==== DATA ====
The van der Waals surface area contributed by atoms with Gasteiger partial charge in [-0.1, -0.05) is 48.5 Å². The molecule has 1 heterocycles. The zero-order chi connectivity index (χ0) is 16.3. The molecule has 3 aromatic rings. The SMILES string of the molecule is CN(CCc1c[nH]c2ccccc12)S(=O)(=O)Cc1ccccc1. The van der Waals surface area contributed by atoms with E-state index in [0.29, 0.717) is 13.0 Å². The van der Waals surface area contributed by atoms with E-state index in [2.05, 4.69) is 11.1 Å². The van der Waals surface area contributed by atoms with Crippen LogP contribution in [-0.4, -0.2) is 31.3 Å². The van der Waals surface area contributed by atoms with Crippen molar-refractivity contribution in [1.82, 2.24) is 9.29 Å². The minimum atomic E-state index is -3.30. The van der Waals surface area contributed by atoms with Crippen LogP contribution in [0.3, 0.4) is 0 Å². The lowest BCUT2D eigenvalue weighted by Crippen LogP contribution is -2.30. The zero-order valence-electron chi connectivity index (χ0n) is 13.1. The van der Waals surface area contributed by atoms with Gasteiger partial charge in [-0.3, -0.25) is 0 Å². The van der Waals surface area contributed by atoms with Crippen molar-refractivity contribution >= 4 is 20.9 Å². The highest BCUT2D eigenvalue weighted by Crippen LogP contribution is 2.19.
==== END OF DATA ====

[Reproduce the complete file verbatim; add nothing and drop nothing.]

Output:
The van der Waals surface area contributed by atoms with Gasteiger partial charge in [-0.1, -0.05) is 48.5 Å². The molecule has 1 heterocycles. The zero-order chi connectivity index (χ0) is 16.3. The molecule has 3 aromatic rings. The SMILES string of the molecule is CN(CCc1c[nH]c2ccccc12)S(=O)(=O)Cc1ccccc1. The van der Waals surface area contributed by atoms with E-state index in [0.29, 0.717) is 13.0 Å². The van der Waals surface area contributed by atoms with E-state index in [2.05, 4.69) is 11.1 Å². The van der Waals surface area contributed by atoms with Crippen LogP contribution in [-0.4, -0.2) is 31.3 Å². The van der Waals surface area contributed by atoms with Crippen molar-refractivity contribution in [1.82, 2.24) is 9.29 Å². The minimum atomic E-state index is -3.30. The van der Waals surface area contributed by atoms with Crippen LogP contribution in [0.3, 0.4) is 0 Å². The lowest BCUT2D eigenvalue weighted by Crippen LogP contribution is -2.30. The zero-order valence-electron chi connectivity index (χ0n) is 13.1. The van der Waals surface area contributed by atoms with Gasteiger partial charge in [-0.3, -0.25) is 0 Å². The van der Waals surface area contributed by atoms with Crippen molar-refractivity contribution >= 4 is 20.9 Å². The highest BCUT2D eigenvalue weighted by Crippen LogP contribution is 2.19.